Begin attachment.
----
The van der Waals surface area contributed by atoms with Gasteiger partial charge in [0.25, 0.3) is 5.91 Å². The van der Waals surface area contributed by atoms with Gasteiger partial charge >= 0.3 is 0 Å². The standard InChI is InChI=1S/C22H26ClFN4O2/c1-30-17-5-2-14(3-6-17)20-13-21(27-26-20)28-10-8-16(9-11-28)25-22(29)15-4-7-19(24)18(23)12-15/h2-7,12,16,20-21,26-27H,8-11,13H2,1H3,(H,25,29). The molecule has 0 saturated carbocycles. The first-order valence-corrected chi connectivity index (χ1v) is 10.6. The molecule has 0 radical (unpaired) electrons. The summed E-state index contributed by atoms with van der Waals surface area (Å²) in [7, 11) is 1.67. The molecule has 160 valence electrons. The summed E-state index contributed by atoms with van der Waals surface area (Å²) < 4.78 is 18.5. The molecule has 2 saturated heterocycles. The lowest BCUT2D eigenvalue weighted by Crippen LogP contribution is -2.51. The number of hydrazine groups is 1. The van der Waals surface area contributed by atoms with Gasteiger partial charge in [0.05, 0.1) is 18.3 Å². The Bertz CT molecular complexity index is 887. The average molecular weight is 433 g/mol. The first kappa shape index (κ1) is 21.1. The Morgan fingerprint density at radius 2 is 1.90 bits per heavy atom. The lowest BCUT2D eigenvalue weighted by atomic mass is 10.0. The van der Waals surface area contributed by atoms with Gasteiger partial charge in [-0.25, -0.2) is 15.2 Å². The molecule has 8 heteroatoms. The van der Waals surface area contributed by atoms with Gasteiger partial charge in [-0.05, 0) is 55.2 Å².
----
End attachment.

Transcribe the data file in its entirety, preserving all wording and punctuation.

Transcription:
The van der Waals surface area contributed by atoms with Gasteiger partial charge in [0.25, 0.3) is 5.91 Å². The van der Waals surface area contributed by atoms with Gasteiger partial charge >= 0.3 is 0 Å². The standard InChI is InChI=1S/C22H26ClFN4O2/c1-30-17-5-2-14(3-6-17)20-13-21(27-26-20)28-10-8-16(9-11-28)25-22(29)15-4-7-19(24)18(23)12-15/h2-7,12,16,20-21,26-27H,8-11,13H2,1H3,(H,25,29). The molecule has 0 saturated carbocycles. The first-order valence-corrected chi connectivity index (χ1v) is 10.6. The molecule has 0 radical (unpaired) electrons. The summed E-state index contributed by atoms with van der Waals surface area (Å²) in [7, 11) is 1.67. The molecule has 160 valence electrons. The summed E-state index contributed by atoms with van der Waals surface area (Å²) < 4.78 is 18.5. The molecule has 2 saturated heterocycles. The lowest BCUT2D eigenvalue weighted by Crippen LogP contribution is -2.51. The number of hydrazine groups is 1. The van der Waals surface area contributed by atoms with Gasteiger partial charge in [0.05, 0.1) is 18.3 Å². The Bertz CT molecular complexity index is 887. The average molecular weight is 433 g/mol. The first kappa shape index (κ1) is 21.1. The Morgan fingerprint density at radius 2 is 1.90 bits per heavy atom. The lowest BCUT2D eigenvalue weighted by atomic mass is 10.0. The van der Waals surface area contributed by atoms with Gasteiger partial charge in [-0.25, -0.2) is 15.2 Å². The molecule has 8 heteroatoms. The van der Waals surface area contributed by atoms with Gasteiger partial charge in [-0.05, 0) is 55.2 Å².